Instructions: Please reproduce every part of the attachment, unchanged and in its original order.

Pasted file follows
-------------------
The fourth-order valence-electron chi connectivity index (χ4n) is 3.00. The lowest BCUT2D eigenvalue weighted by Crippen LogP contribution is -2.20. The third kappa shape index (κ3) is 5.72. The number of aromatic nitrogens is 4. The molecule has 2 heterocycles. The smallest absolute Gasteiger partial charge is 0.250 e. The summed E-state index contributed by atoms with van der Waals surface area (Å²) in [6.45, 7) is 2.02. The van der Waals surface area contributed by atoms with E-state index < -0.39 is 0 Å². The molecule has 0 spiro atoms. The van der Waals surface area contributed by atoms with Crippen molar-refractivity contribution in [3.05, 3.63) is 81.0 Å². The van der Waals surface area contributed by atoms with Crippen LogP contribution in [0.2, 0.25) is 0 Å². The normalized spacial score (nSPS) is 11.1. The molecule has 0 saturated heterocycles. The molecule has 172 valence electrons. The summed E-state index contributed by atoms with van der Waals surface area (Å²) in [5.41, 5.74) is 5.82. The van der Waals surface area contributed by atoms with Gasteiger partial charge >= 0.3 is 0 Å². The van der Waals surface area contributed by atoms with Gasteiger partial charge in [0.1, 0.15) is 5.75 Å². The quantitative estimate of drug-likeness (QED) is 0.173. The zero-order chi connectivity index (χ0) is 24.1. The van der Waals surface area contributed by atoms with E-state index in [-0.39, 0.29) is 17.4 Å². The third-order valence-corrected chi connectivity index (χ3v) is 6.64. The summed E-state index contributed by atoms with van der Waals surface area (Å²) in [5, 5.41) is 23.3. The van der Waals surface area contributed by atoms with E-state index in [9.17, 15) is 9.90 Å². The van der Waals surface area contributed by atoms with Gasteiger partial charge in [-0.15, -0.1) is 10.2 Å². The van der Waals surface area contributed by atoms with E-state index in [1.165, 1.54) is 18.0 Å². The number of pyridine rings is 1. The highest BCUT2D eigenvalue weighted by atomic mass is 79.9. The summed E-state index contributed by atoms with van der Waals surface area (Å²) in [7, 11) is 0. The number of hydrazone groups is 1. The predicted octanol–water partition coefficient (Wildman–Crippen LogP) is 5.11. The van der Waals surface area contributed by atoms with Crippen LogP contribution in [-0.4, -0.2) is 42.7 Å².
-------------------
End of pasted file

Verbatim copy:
The fourth-order valence-electron chi connectivity index (χ4n) is 3.00. The lowest BCUT2D eigenvalue weighted by Crippen LogP contribution is -2.20. The third kappa shape index (κ3) is 5.72. The number of aromatic nitrogens is 4. The molecule has 2 heterocycles. The smallest absolute Gasteiger partial charge is 0.250 e. The summed E-state index contributed by atoms with van der Waals surface area (Å²) in [6.45, 7) is 2.02. The van der Waals surface area contributed by atoms with E-state index < -0.39 is 0 Å². The molecule has 0 spiro atoms. The van der Waals surface area contributed by atoms with Crippen molar-refractivity contribution in [3.05, 3.63) is 81.0 Å². The van der Waals surface area contributed by atoms with Crippen LogP contribution in [0.2, 0.25) is 0 Å². The normalized spacial score (nSPS) is 11.1. The molecule has 0 saturated heterocycles. The molecule has 172 valence electrons. The summed E-state index contributed by atoms with van der Waals surface area (Å²) in [5.41, 5.74) is 5.82. The van der Waals surface area contributed by atoms with Gasteiger partial charge >= 0.3 is 0 Å². The van der Waals surface area contributed by atoms with Gasteiger partial charge in [0.1, 0.15) is 5.75 Å². The quantitative estimate of drug-likeness (QED) is 0.173. The zero-order chi connectivity index (χ0) is 24.1. The van der Waals surface area contributed by atoms with E-state index in [-0.39, 0.29) is 17.4 Å². The third-order valence-corrected chi connectivity index (χ3v) is 6.64. The summed E-state index contributed by atoms with van der Waals surface area (Å²) in [5, 5.41) is 23.3. The van der Waals surface area contributed by atoms with E-state index in [9.17, 15) is 9.90 Å². The van der Waals surface area contributed by atoms with Gasteiger partial charge in [-0.15, -0.1) is 10.2 Å². The van der Waals surface area contributed by atoms with E-state index in [1.165, 1.54) is 18.0 Å². The number of pyridine rings is 1. The highest BCUT2D eigenvalue weighted by atomic mass is 79.9. The summed E-state index contributed by atoms with van der Waals surface area (Å²) in [7, 11) is 0. The number of hydrazone groups is 1. The predicted octanol–water partition coefficient (Wildman–Crippen LogP) is 5.11. The van der Waals surface area contributed by atoms with Crippen LogP contribution in [-0.4, -0.2) is 42.7 Å².